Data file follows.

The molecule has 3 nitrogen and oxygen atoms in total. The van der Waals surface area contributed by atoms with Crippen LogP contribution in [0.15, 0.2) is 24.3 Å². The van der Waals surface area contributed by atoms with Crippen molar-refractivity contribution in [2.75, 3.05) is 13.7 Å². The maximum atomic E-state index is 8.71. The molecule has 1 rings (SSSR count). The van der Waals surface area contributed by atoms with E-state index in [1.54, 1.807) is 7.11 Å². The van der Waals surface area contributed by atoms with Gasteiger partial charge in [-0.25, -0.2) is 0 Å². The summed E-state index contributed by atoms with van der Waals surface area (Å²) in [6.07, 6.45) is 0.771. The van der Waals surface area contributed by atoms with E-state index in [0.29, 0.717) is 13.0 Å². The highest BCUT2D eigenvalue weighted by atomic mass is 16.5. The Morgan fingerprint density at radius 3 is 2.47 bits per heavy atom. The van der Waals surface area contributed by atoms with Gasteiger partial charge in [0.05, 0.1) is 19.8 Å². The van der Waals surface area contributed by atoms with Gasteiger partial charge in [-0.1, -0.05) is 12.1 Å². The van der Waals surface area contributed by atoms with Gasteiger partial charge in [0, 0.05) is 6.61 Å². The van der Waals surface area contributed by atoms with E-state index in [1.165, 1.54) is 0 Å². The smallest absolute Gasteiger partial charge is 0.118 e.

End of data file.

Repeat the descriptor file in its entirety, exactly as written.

The molecule has 3 nitrogen and oxygen atoms in total. The van der Waals surface area contributed by atoms with Crippen LogP contribution in [0.15, 0.2) is 24.3 Å². The van der Waals surface area contributed by atoms with Crippen molar-refractivity contribution in [2.75, 3.05) is 13.7 Å². The maximum atomic E-state index is 8.71. The molecule has 1 rings (SSSR count). The van der Waals surface area contributed by atoms with E-state index in [1.54, 1.807) is 7.11 Å². The van der Waals surface area contributed by atoms with Gasteiger partial charge in [-0.25, -0.2) is 0 Å². The summed E-state index contributed by atoms with van der Waals surface area (Å²) in [6.07, 6.45) is 0.771. The van der Waals surface area contributed by atoms with E-state index in [0.29, 0.717) is 13.0 Å². The highest BCUT2D eigenvalue weighted by atomic mass is 16.5. The Morgan fingerprint density at radius 3 is 2.47 bits per heavy atom. The van der Waals surface area contributed by atoms with Gasteiger partial charge in [0.05, 0.1) is 19.8 Å². The van der Waals surface area contributed by atoms with Gasteiger partial charge in [-0.1, -0.05) is 12.1 Å². The van der Waals surface area contributed by atoms with Gasteiger partial charge in [0, 0.05) is 6.61 Å². The van der Waals surface area contributed by atoms with E-state index in [1.165, 1.54) is 0 Å². The smallest absolute Gasteiger partial charge is 0.118 e.